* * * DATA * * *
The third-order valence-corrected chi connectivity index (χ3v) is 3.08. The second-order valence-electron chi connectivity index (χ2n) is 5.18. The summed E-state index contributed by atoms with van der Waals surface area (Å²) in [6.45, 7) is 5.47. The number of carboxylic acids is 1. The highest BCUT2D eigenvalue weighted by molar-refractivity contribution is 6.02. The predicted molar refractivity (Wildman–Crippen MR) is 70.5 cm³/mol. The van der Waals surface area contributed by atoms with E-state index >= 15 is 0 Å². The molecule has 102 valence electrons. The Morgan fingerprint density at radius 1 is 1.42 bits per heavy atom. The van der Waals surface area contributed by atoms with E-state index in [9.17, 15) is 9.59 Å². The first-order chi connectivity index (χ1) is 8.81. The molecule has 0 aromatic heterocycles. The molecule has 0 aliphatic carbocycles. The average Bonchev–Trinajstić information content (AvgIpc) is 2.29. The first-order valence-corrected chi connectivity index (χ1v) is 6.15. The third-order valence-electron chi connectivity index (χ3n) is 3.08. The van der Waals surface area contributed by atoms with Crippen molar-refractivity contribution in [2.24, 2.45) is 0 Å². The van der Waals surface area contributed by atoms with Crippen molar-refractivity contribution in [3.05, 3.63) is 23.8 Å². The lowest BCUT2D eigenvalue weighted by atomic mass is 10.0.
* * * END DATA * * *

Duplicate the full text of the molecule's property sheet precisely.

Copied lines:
The third-order valence-corrected chi connectivity index (χ3v) is 3.08. The second-order valence-electron chi connectivity index (χ2n) is 5.18. The summed E-state index contributed by atoms with van der Waals surface area (Å²) in [6.45, 7) is 5.47. The number of carboxylic acids is 1. The highest BCUT2D eigenvalue weighted by molar-refractivity contribution is 6.02. The predicted molar refractivity (Wildman–Crippen MR) is 70.5 cm³/mol. The van der Waals surface area contributed by atoms with E-state index >= 15 is 0 Å². The molecule has 102 valence electrons. The Morgan fingerprint density at radius 1 is 1.42 bits per heavy atom. The van der Waals surface area contributed by atoms with E-state index in [9.17, 15) is 9.59 Å². The first-order chi connectivity index (χ1) is 8.81. The molecule has 0 aromatic heterocycles. The molecule has 0 aliphatic carbocycles. The average Bonchev–Trinajstić information content (AvgIpc) is 2.29. The first-order valence-corrected chi connectivity index (χ1v) is 6.15. The third-order valence-electron chi connectivity index (χ3n) is 3.08. The van der Waals surface area contributed by atoms with Crippen molar-refractivity contribution in [2.24, 2.45) is 0 Å². The van der Waals surface area contributed by atoms with Crippen molar-refractivity contribution in [3.05, 3.63) is 23.8 Å². The lowest BCUT2D eigenvalue weighted by atomic mass is 10.0.